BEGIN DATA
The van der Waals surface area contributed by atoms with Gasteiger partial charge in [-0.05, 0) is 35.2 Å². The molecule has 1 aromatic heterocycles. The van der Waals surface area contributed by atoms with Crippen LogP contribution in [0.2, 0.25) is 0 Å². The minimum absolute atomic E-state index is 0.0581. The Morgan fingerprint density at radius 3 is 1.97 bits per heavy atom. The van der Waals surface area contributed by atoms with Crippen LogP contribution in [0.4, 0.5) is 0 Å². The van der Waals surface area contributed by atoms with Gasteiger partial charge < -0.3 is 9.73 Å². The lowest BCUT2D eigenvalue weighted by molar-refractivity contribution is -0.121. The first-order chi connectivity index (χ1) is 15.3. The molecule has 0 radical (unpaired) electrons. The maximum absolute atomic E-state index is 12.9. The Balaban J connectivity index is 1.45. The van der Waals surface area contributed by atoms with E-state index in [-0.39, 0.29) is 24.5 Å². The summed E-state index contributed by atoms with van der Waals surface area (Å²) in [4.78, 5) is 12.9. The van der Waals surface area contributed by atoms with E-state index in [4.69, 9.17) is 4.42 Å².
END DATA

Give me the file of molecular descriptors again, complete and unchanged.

The van der Waals surface area contributed by atoms with Gasteiger partial charge in [-0.05, 0) is 35.2 Å². The molecule has 1 aromatic heterocycles. The van der Waals surface area contributed by atoms with Crippen LogP contribution in [0.2, 0.25) is 0 Å². The minimum absolute atomic E-state index is 0.0581. The Morgan fingerprint density at radius 3 is 1.97 bits per heavy atom. The van der Waals surface area contributed by atoms with Crippen LogP contribution in [0.4, 0.5) is 0 Å². The van der Waals surface area contributed by atoms with Gasteiger partial charge < -0.3 is 9.73 Å². The lowest BCUT2D eigenvalue weighted by molar-refractivity contribution is -0.121. The first-order chi connectivity index (χ1) is 15.3. The molecule has 0 radical (unpaired) electrons. The maximum absolute atomic E-state index is 12.9. The Balaban J connectivity index is 1.45. The van der Waals surface area contributed by atoms with E-state index in [-0.39, 0.29) is 24.5 Å². The summed E-state index contributed by atoms with van der Waals surface area (Å²) in [4.78, 5) is 12.9. The van der Waals surface area contributed by atoms with E-state index in [4.69, 9.17) is 4.42 Å².